The Colombian army says it has killed a rebel from the National Liberation Army, or ELN, and arrested four others in the northern province of Casanare.
The attack was launched 10 days before the beginning of peace talks between the government and the Marxist rebels.
There is no indication that either side will declare a ceasefire until considerable progress has been made.
During talks with another rebel group, the Farc, the government refused to stop fighting until a deal was done.
Twenty-four ELN rebels agreed to demobilise in Casanare and rejoin civil society, Colombia's Defence Ministry said in a statement.
The operation targeted the rebel group's public order and financial wing, the authorities informed.
The ELN and the Colombian government have agreed to open formal negotiations in neighbouring Ecuador on 27 October.
They have been engaged in an armed conflict for more than five decades.
The ELN says it will not be rushed into a peace agreement and that it wants civil society to be involved in the search for a permanent peace deal.
The Marxist rebel group said it rejected an "express peace process", after the Colombian government pushed for speedy peace talks.
The Colombian government for its part is keen to reach a deal with the ELN as soon as possible.
Who are the ELN rebels?
- The guerrilla group was founded in 1964 to fight Colombia's unequal distribution of land and riches, inspired by the Cuban revolution of 1959.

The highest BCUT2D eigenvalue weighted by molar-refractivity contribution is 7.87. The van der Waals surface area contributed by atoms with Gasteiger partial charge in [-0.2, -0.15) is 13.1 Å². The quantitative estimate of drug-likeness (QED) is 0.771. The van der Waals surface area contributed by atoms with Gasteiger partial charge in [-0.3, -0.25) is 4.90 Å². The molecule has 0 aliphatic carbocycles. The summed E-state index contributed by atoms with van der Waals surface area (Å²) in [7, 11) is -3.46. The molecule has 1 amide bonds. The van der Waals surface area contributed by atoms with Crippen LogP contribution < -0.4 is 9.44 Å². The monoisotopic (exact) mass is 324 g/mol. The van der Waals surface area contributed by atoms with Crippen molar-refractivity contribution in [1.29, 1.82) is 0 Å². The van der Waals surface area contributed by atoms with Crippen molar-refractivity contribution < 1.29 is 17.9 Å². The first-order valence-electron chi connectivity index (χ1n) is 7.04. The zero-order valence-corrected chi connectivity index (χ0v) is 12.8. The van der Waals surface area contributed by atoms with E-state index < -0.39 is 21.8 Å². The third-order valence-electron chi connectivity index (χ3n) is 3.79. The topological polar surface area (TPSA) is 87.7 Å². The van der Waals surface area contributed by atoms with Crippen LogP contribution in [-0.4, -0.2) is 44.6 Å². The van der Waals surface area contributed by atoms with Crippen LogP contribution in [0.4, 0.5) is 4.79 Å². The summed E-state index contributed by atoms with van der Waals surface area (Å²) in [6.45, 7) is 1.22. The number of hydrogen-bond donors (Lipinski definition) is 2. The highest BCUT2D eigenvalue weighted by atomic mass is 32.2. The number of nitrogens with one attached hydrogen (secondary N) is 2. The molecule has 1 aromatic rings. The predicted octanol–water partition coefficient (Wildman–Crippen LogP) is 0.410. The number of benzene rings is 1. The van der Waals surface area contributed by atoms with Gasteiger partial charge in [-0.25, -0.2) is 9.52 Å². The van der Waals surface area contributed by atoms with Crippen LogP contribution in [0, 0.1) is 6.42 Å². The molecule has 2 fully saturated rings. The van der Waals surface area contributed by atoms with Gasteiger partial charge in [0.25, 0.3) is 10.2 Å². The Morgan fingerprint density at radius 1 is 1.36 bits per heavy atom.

- Over the decades, the group has attacked large landholders and multinational companies, and repeatedly blown up oil pipelines.
- To finance itself it has resorted to extortion, kidnappings and drug trafficking.
- It has been strongest in rural areas.
The government is still reeling from the rejection by Colombians of a peace agreement with the country's largest rebel group, the Revolutionary Armed Forces of Colombia (Farc).
That agreement was reached after almost four years of talks in the Cuban capital, Havana.
But it was rejected by a narrow margin in a popular vote on 2 October by Colombians, many of whom thought it was too lenient on the Farc.
Government and ELN rebel negotiators announced back in March that they would open formal peace negotiations.
But the talks, originally scheduled to start in May, were delayed after the ELN rebels failed to meet the government's demand that it stop kidnapping people.
The ELN has since made a commitment not to carry out any more kidnappings, Colombian President Juan Manuel Santos said.
The group has released three hostages over the past weeks and is expected to free another two before the start of the talks in Quito.